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Ablation for Benign Liver Tumors: Current Concepts and Limitations

  • Hitoshi Maruyama1,* ,
  • Maki Tobari1,
  • Hiroaki Nagamatsu1,
  • Tadashi Yamaguchi2 and
  • Shuichiro Shiina1
 Author information
Journal of Clinical and Translational Hepatology   2023;11(1):244-252

doi: 10.14218/JCTH.2022.00205


Percutaneous ablation under imaging guidance is a curative treatment that can induce complete tumor necrosis with advantages of minimal invasiveness and a low risk of complications. Thermal ablation, which includes radiofrequency ablation and microwave ablation, is a representative technique that has sufficient antitumor effects in cases of hepatocellular carcinoma with ≤3 lesions measuring ≤3 cm and preserved liver function. The short- and long-term outcomes of patients are comparable with those achieved with surgical resection. Despite their nonmalignant nature, some benign liver tumors require treatment for symptoms caused by the presence of the tumor and/or continuous enlargement. Ablation may be the treatment of choice because it has lower burden on patients than surgical treatment. This review describes the recent concepts, progress, and limitations of ablation-based treatment for benign liver tumors.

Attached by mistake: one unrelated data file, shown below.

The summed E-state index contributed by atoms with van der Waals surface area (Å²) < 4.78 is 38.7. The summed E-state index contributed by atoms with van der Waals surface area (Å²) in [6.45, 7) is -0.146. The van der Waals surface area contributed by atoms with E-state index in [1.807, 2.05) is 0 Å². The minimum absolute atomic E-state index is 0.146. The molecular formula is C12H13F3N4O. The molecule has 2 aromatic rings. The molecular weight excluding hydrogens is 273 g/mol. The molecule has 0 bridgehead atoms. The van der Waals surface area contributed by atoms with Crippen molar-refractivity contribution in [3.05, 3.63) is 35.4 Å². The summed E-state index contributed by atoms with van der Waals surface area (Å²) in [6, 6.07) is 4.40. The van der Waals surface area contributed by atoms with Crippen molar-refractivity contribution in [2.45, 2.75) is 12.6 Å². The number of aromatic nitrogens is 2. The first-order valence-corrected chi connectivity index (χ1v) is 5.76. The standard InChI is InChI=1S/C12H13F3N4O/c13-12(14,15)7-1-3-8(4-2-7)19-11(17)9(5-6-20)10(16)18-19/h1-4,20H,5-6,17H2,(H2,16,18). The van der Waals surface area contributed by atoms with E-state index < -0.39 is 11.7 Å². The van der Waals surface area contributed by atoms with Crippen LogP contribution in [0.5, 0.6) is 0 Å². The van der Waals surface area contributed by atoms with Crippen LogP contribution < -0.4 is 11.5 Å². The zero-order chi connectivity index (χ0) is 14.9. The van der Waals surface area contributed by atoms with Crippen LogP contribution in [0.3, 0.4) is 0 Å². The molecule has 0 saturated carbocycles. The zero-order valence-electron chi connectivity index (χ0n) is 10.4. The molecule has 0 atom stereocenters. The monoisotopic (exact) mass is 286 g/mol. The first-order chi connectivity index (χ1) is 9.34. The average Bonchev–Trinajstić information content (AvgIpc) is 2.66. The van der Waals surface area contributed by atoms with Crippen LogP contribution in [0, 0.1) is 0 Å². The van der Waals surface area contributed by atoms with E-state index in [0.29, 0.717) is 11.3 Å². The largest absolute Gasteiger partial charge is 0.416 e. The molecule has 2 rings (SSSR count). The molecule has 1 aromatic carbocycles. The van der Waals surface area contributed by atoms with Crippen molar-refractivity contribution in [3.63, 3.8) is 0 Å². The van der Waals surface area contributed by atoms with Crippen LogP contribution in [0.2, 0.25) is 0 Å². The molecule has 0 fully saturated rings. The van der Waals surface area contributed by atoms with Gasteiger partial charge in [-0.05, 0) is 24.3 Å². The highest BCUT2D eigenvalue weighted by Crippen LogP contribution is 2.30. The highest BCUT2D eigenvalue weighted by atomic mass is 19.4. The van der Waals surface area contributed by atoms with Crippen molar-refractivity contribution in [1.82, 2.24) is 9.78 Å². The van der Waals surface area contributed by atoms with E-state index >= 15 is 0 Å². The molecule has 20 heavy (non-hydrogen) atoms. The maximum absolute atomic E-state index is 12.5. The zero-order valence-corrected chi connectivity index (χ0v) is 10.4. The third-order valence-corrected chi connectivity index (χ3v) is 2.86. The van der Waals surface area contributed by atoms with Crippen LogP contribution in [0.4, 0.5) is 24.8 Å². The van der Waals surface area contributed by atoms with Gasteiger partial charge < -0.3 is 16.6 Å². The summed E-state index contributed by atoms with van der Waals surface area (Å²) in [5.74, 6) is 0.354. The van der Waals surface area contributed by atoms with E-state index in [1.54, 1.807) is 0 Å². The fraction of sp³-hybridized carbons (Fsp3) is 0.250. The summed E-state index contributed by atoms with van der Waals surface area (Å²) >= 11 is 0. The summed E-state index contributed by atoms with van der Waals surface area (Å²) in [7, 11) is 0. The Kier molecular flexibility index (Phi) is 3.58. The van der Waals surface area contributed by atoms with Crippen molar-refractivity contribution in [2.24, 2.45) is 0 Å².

Graphical Abstract


Liver tumor, Radiofrequency ablation, Microwave ablation, Benign


Percutaneous ablation under imaging guidance is a curative treatment with the advantages of minimal invasiveness and a low risk of complications.1 It includes energy-based ablation techniques, such as radiofrequency ablation (RFA), microwave ablation (MWA), cryoablation, irreversible electroporation, laser ablation, and chemical-based ablation techniques, such as percutaneous ethanol injection.2 Patients with hepatocellular carcinoma (HCC), ≤3 lesions measuring ≤3 cm and Child-Pugh class A or B are good candidates for thermal ablation by RFA or MWA, which save more of the surrounding nontumor liver tissues than surgical treatment.3–5 In fact, recent studies have shown comparable results between ablation and surgical treatment for HCC (Table 1).6–8 The data strongly suggest that surgical treatment has no therapeutic or survival advantages over ablation in the study cohort.

Table 1

Comparison of outcomes between ablation and surgical treatment for HCC


Development of various imaging tools have made it possible to identify benign liver tumors that are incidentally found as focal hepatic lesions.9 In 1994, the World Congress of Gastroenterology reported a heterogeneous group of lesions with different cellular origins, including hemangioma, focal nodular hyperplasia (FNH), and hepatocellular adenoma (HCA).10 Despite their nonmalignant nature, some benign liver tumors require treatment for symptoms caused by the presence of the tumor and/or continuous enlargement. Ablation may be the treatment of choice because it is less invasive than surgery. Moreover, there is a quite difference in the cost burden, which is approximately $10,000 for hepatic resection and approximately $5,000 for ablation in Japan, being much more economical for the patients in the latter.